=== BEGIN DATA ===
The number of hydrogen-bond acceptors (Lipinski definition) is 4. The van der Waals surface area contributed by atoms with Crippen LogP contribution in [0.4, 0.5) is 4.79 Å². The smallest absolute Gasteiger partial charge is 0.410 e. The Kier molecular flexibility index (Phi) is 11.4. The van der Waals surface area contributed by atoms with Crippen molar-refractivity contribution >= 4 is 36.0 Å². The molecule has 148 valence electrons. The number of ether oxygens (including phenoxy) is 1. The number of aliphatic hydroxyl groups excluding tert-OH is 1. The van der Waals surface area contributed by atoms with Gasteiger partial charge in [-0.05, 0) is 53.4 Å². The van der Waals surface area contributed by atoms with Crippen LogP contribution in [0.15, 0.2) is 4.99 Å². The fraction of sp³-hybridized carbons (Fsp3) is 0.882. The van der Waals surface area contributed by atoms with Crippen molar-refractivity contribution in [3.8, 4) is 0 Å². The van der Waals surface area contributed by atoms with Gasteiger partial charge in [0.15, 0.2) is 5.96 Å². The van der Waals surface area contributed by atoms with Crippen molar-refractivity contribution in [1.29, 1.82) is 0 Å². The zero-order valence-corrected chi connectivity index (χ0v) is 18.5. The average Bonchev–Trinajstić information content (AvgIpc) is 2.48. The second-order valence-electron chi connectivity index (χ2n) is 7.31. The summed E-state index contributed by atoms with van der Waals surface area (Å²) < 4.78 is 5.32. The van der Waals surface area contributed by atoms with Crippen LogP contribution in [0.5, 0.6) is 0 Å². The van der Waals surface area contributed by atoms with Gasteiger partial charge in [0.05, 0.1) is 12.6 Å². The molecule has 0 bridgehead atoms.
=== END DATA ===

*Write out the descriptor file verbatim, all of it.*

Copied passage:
The number of hydrogen-bond acceptors (Lipinski definition) is 4. The van der Waals surface area contributed by atoms with Crippen LogP contribution in [0.4, 0.5) is 4.79 Å². The smallest absolute Gasteiger partial charge is 0.410 e. The Kier molecular flexibility index (Phi) is 11.4. The van der Waals surface area contributed by atoms with Crippen molar-refractivity contribution >= 4 is 36.0 Å². The molecule has 148 valence electrons. The number of ether oxygens (including phenoxy) is 1. The number of aliphatic hydroxyl groups excluding tert-OH is 1. The van der Waals surface area contributed by atoms with Gasteiger partial charge in [-0.05, 0) is 53.4 Å². The van der Waals surface area contributed by atoms with Crippen LogP contribution in [0.15, 0.2) is 4.99 Å². The fraction of sp³-hybridized carbons (Fsp3) is 0.882. The van der Waals surface area contributed by atoms with Crippen molar-refractivity contribution in [3.8, 4) is 0 Å². The van der Waals surface area contributed by atoms with Gasteiger partial charge in [0.15, 0.2) is 5.96 Å². The van der Waals surface area contributed by atoms with Crippen molar-refractivity contribution in [1.29, 1.82) is 0 Å². The zero-order valence-corrected chi connectivity index (χ0v) is 18.5. The average Bonchev–Trinajstić information content (AvgIpc) is 2.48. The second-order valence-electron chi connectivity index (χ2n) is 7.31. The summed E-state index contributed by atoms with van der Waals surface area (Å²) < 4.78 is 5.32. The van der Waals surface area contributed by atoms with Crippen LogP contribution in [0.5, 0.6) is 0 Å². The van der Waals surface area contributed by atoms with Gasteiger partial charge in [0.05, 0.1) is 12.6 Å². The molecule has 0 bridgehead atoms.